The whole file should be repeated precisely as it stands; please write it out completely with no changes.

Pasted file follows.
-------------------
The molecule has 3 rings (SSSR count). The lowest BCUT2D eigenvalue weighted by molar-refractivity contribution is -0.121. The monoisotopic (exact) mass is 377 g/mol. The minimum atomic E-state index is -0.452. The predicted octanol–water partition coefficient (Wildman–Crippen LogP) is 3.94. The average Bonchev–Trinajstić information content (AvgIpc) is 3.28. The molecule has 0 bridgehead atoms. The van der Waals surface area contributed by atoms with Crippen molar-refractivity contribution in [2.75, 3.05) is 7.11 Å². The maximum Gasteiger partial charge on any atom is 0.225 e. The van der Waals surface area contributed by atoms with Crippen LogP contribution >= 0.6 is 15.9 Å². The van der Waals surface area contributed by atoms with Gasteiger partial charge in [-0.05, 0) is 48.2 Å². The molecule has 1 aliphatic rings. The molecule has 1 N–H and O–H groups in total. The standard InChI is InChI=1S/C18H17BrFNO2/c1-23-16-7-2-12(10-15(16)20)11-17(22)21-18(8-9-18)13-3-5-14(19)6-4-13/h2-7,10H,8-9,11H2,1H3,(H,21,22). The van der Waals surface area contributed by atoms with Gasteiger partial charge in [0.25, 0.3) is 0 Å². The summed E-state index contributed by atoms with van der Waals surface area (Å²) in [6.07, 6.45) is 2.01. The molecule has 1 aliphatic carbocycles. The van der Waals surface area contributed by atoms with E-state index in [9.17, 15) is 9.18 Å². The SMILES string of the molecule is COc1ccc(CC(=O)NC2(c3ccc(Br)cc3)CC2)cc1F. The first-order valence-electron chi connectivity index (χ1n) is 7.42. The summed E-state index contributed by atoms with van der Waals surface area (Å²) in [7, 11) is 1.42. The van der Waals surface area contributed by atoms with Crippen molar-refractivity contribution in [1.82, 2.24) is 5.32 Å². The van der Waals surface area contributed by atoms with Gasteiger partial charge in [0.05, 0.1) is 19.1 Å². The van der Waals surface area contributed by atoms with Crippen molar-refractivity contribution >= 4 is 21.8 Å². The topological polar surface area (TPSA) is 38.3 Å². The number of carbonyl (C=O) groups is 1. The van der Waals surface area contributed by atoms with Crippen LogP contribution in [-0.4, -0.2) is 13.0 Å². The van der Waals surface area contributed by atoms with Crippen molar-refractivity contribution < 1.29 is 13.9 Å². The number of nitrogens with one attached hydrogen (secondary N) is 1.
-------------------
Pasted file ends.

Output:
The molecule has 3 rings (SSSR count). The lowest BCUT2D eigenvalue weighted by molar-refractivity contribution is -0.121. The monoisotopic (exact) mass is 377 g/mol. The minimum atomic E-state index is -0.452. The predicted octanol–water partition coefficient (Wildman–Crippen LogP) is 3.94. The average Bonchev–Trinajstić information content (AvgIpc) is 3.28. The molecule has 0 bridgehead atoms. The van der Waals surface area contributed by atoms with Crippen molar-refractivity contribution in [2.75, 3.05) is 7.11 Å². The maximum Gasteiger partial charge on any atom is 0.225 e. The van der Waals surface area contributed by atoms with Crippen LogP contribution >= 0.6 is 15.9 Å². The van der Waals surface area contributed by atoms with Gasteiger partial charge in [-0.05, 0) is 48.2 Å². The molecule has 1 aliphatic rings. The molecule has 1 N–H and O–H groups in total. The standard InChI is InChI=1S/C18H17BrFNO2/c1-23-16-7-2-12(10-15(16)20)11-17(22)21-18(8-9-18)13-3-5-14(19)6-4-13/h2-7,10H,8-9,11H2,1H3,(H,21,22). The van der Waals surface area contributed by atoms with Gasteiger partial charge in [0.25, 0.3) is 0 Å². The summed E-state index contributed by atoms with van der Waals surface area (Å²) in [6.07, 6.45) is 2.01. The molecule has 1 aliphatic carbocycles. The van der Waals surface area contributed by atoms with E-state index in [9.17, 15) is 9.18 Å². The SMILES string of the molecule is COc1ccc(CC(=O)NC2(c3ccc(Br)cc3)CC2)cc1F. The first-order valence-electron chi connectivity index (χ1n) is 7.42. The summed E-state index contributed by atoms with van der Waals surface area (Å²) in [7, 11) is 1.42. The van der Waals surface area contributed by atoms with Crippen molar-refractivity contribution in [1.82, 2.24) is 5.32 Å². The van der Waals surface area contributed by atoms with Gasteiger partial charge in [0.05, 0.1) is 19.1 Å². The van der Waals surface area contributed by atoms with Crippen molar-refractivity contribution >= 4 is 21.8 Å². The topological polar surface area (TPSA) is 38.3 Å². The number of carbonyl (C=O) groups is 1. The van der Waals surface area contributed by atoms with Crippen LogP contribution in [-0.4, -0.2) is 13.0 Å². The van der Waals surface area contributed by atoms with Crippen molar-refractivity contribution < 1.29 is 13.9 Å². The number of nitrogens with one attached hydrogen (secondary N) is 1.